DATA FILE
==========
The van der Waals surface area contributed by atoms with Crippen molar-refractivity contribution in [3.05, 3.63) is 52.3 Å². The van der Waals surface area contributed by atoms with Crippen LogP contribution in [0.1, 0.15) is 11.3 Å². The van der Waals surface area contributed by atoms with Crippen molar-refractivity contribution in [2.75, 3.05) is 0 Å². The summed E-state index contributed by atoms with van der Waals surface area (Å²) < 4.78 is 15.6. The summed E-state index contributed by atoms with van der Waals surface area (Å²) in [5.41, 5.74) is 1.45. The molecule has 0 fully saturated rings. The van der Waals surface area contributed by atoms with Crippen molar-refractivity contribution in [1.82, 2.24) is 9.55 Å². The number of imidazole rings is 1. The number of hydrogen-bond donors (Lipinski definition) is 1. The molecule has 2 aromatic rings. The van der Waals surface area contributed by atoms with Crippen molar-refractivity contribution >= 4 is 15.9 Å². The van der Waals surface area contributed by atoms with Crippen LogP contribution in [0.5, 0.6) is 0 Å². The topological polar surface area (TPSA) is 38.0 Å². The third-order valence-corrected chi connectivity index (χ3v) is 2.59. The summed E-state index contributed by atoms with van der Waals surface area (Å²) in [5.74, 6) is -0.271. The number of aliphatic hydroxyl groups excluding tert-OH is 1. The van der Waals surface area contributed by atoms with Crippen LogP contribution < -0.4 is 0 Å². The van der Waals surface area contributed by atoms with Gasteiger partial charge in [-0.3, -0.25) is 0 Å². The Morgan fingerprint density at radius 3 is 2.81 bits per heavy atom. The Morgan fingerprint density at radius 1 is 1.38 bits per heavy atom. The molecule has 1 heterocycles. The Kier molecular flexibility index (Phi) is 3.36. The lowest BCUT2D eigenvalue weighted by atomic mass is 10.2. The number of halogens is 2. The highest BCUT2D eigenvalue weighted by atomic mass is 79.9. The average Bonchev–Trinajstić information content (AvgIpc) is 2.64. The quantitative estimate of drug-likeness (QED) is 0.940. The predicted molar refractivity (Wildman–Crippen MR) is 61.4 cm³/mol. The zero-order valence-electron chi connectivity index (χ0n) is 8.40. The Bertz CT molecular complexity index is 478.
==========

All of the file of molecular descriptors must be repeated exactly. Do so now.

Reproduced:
The van der Waals surface area contributed by atoms with Crippen molar-refractivity contribution in [3.05, 3.63) is 52.3 Å². The van der Waals surface area contributed by atoms with Crippen LogP contribution in [0.1, 0.15) is 11.3 Å². The van der Waals surface area contributed by atoms with Crippen molar-refractivity contribution in [2.75, 3.05) is 0 Å². The summed E-state index contributed by atoms with van der Waals surface area (Å²) < 4.78 is 15.6. The summed E-state index contributed by atoms with van der Waals surface area (Å²) in [5.41, 5.74) is 1.45. The molecule has 0 fully saturated rings. The van der Waals surface area contributed by atoms with Crippen molar-refractivity contribution in [1.82, 2.24) is 9.55 Å². The number of imidazole rings is 1. The number of hydrogen-bond donors (Lipinski definition) is 1. The molecule has 2 aromatic rings. The van der Waals surface area contributed by atoms with Crippen molar-refractivity contribution >= 4 is 15.9 Å². The van der Waals surface area contributed by atoms with Crippen LogP contribution in [0.5, 0.6) is 0 Å². The topological polar surface area (TPSA) is 38.0 Å². The third-order valence-corrected chi connectivity index (χ3v) is 2.59. The summed E-state index contributed by atoms with van der Waals surface area (Å²) in [5.74, 6) is -0.271. The number of aliphatic hydroxyl groups excluding tert-OH is 1. The van der Waals surface area contributed by atoms with Crippen LogP contribution < -0.4 is 0 Å². The van der Waals surface area contributed by atoms with Gasteiger partial charge in [-0.3, -0.25) is 0 Å². The Morgan fingerprint density at radius 3 is 2.81 bits per heavy atom. The Morgan fingerprint density at radius 1 is 1.38 bits per heavy atom. The molecule has 1 heterocycles. The Kier molecular flexibility index (Phi) is 3.36. The lowest BCUT2D eigenvalue weighted by atomic mass is 10.2. The number of halogens is 2. The highest BCUT2D eigenvalue weighted by atomic mass is 79.9. The average Bonchev–Trinajstić information content (AvgIpc) is 2.64. The quantitative estimate of drug-likeness (QED) is 0.940. The predicted molar refractivity (Wildman–Crippen MR) is 61.4 cm³/mol. The zero-order valence-electron chi connectivity index (χ0n) is 8.40. The Bertz CT molecular complexity index is 478.